The season of Lammas (also called Lughnasadh) begins on August 1st and continues until the end of September in the Northern Hemisphere (Feb 1st until the end of March in the Southern Hemisphere) marking the cross-quarter or midpoint in the Sun’s progress between Midsummer (Summer Solstice) and Mabon (Autumnal Equinox). Traditionally timed with the beginning of the grain harvest, it is the first of three Autumn Harvest festivals, and is associated with giving thanks, especially in the form of wheat or bread products.
From the website www.crystalwind.ca we read: “Lammas marks the point in the growing season of many crops (particularly grains such as wheat, barley and corn) when the first harvest may take place. As a sign of gratitude for these first fruits and hope for a bounty in the remaining season, the very best of this first harvest are set aside as a sacrifice.”
Lughnasadh is a Gaelic festival marking the beginning of the harvest season. www.wikipedia.org notes that it is still widely observed throughout Ireland, Scotland and the Isle of Man. Originally it was held on 1 August, or about halfway between the summer solstice and autumn equinox.
“Lughnasadh is mentioned in some of the earliest Irish literature and is believed to have pagan origins. The festival itself is named after the god Lugh . It involved great gatherings that included religious ceremonies, ritual athletic contests (most notably the Tailteann Games ), feasting, matchmaking and trading. There were also visits to holy wells . According to folklorist Máire MacNeill , evidence shows that the religious rites included an offering of the first of the corn, a feast of the new food and of bilberries , the sacrifice of a bull and a ritual dance-play.” www.wikipedia.org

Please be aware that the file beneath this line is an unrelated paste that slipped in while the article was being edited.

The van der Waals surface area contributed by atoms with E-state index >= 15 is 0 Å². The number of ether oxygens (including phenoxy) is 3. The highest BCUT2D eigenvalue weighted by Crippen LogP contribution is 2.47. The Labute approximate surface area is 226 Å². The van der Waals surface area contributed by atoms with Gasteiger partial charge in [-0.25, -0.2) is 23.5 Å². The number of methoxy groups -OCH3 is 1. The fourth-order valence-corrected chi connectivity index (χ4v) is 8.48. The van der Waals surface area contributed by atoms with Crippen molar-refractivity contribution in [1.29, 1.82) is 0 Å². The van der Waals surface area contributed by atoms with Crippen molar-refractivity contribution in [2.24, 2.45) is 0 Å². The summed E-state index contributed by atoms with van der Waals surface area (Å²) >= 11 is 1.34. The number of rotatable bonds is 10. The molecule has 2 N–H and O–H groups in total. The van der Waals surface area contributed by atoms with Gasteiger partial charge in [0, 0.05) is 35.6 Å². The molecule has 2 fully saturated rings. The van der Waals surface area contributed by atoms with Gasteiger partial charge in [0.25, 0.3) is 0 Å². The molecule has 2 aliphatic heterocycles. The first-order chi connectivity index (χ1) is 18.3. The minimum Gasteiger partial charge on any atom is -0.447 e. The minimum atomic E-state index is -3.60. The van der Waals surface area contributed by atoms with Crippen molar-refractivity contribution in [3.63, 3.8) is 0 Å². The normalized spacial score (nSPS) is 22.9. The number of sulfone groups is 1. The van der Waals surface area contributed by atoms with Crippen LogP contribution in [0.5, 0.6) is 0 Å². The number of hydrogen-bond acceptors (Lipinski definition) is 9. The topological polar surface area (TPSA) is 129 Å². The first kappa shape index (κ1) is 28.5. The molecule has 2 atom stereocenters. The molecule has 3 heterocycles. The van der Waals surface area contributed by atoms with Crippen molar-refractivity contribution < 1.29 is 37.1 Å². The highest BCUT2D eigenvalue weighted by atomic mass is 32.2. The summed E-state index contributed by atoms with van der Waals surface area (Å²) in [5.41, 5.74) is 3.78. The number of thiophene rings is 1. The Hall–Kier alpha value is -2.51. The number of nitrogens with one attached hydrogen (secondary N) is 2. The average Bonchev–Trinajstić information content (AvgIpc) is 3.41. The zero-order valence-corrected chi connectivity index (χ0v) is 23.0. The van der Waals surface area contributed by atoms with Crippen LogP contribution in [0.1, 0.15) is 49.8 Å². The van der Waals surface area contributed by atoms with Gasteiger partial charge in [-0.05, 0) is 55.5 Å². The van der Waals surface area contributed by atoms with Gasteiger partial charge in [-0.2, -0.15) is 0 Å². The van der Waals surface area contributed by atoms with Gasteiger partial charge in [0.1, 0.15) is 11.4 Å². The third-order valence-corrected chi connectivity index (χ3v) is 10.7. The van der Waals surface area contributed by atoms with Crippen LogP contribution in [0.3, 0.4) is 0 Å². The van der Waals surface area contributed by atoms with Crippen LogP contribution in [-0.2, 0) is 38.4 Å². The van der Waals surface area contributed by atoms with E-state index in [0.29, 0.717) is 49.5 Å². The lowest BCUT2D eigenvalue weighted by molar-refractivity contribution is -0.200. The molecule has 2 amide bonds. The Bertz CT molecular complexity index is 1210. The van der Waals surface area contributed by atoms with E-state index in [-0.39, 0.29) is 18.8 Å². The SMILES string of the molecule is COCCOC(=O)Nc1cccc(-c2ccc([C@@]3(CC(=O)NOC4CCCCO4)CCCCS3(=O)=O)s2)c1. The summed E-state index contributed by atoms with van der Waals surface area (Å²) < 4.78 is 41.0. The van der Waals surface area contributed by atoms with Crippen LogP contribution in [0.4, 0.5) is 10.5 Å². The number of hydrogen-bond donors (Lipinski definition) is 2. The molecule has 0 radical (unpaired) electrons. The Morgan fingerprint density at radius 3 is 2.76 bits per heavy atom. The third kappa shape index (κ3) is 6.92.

Today many Christians and pagans celebrate Lammas with festivals and the giving (frequently anonymous) or gifts of bread, cookies, or other baked goods. Some honor the concept of “sacrifice” by giving away everything they have baked and keeping nothing for themselves.